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gazeta.ru
Putin puts on a show for the press

It looks like the Russian media have already found the answer to the question ''Who is Vladimir Putin?'' At the traditional annual press conference in the Kremlin on Friday, which lasted for almost three hours, Putin answered a total of 48 questions and only two of then concerned Putin the person.

This years conference was organized much like the previous ones Putin answered the questions he had chosen beforehand and did it at an almost mechanical rate. He quoted the most unexpected statistics, like what share of the countrys potato harvest is being grown in private land plots, and made several clever and well-chosen jokes. Just like last year, about one hour before the conference ended, Putin started acting more like the host of a TV show and personally pointed at the journalists whose questions he wanted to answer. 22 questions of the 48 were asked in this way.

The Russian leader touched on a variety of issues ranging from the possibility of a state monopoly on sturgeon and caviar to ruling out any suggestion of the capital moving back to St Petersburg.

More importantly he backed his under-fire government, giving a fair bill of health to his prime minister, who survived a parliamentary move to oust him earlier this week, saying the government's performance was ''satisfactory''.

Prime Minister Mikhail Kasyanov, whose popularity has sunk because of plans to raise power and gas tariffs and overhaul communal services, survived a no-confidence vote in the lower house last Wednesday. But he was dealt a slap in the face as more deputies voted against his government than for it.

Putin said of the vote: ''Of course, I am responsible for the work of the government but it is headed by the prime minister and he works quite well. On the whole, the government's activity can be seen as satisfactory.''

Putin also said a target he set last month for economic growth, measured as Gross Domestic Product (GDP), to double within the next 10 years was achievable. ''The development of other countries shows this task is fulfillable,'' said Putin, though he recognised that the target had been set high for an economy that is heavily dependent on the oil sector.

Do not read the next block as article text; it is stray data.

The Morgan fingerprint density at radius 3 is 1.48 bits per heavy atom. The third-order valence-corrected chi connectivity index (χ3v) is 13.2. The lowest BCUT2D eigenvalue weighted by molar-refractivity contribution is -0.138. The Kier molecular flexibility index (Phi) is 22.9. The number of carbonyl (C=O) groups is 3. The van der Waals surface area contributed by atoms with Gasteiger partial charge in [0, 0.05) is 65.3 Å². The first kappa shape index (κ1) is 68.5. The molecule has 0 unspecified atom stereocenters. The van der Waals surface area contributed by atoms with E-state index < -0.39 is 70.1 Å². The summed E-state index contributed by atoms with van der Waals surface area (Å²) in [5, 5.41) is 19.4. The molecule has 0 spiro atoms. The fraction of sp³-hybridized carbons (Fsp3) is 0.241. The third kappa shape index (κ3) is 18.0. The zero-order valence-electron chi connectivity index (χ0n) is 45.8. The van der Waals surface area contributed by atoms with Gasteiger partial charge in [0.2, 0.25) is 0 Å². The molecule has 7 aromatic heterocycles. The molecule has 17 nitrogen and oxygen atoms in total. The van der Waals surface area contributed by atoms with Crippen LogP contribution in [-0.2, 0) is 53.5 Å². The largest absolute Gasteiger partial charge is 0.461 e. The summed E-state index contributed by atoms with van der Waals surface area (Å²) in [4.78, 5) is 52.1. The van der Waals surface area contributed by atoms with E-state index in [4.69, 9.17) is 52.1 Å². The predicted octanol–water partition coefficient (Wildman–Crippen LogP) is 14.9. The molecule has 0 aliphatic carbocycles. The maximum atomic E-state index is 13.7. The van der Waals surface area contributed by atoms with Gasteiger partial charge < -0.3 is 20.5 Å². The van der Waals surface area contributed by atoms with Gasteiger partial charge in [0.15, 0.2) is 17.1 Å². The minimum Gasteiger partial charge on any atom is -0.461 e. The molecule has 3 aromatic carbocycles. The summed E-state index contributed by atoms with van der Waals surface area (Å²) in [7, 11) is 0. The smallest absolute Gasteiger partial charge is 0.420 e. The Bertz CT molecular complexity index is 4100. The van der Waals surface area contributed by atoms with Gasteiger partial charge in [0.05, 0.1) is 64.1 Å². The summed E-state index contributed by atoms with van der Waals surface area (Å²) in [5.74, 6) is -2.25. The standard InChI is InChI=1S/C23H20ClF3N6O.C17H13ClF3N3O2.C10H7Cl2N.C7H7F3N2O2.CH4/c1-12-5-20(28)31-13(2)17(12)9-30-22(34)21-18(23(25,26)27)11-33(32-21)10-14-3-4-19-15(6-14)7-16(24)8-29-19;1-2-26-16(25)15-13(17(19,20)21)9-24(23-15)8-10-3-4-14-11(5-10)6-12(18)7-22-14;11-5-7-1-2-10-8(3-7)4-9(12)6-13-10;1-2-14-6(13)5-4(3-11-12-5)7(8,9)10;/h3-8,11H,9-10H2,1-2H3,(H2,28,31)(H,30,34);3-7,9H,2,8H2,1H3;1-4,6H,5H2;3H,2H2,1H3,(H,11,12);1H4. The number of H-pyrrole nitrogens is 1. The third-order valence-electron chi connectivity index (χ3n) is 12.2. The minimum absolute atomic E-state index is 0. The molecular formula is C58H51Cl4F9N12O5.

He also praised the country's acceptance to the Financial Action Task Force on money laundering (FATF). ''This organization is involved in the fight against the laundering of dirty money. Russia's entry to this organization is a good sign an acknowledgement of Russia's efforts in this field.''

Staying on an economic theme, Putin said that in 1999 annual capital flight from Russia totaled $24.8 billion. In 2002 it was down to $11.2 billion by preliminary figures, calling this ''a good sign. It shows that terms are gradually being created in Russia for investment''.

Putin also said an optimal decision for all sectors of the economy should be found through dialogue between big business and the government. "This does not mean that we should let businessmen influence the country's political life through their group interests," he said. For this purpose, there are democratic institutions such as parliament, the courts, and the mass media, he said.

''I am absolutely convinced that the much talked about equal distance between various business representatives and the authorities has been achieved in our country in the past few years,'' Putin said. ''Today, those who disagree with this position, as they used to say, 'are no longer with us','' Putin said.

Widely expected to ease to a second presidential term, Putin was acting somewhat coyly when he refused to confirm that he would take part in next Marchs election. Nevertheless, he was adamant that the presidential style of government, and no other form, is suitable for today's Russia. ''I believe that for the Russia of today, with its numerous ethnic and religious groups, no kind of government other than a presidential republic will do.''

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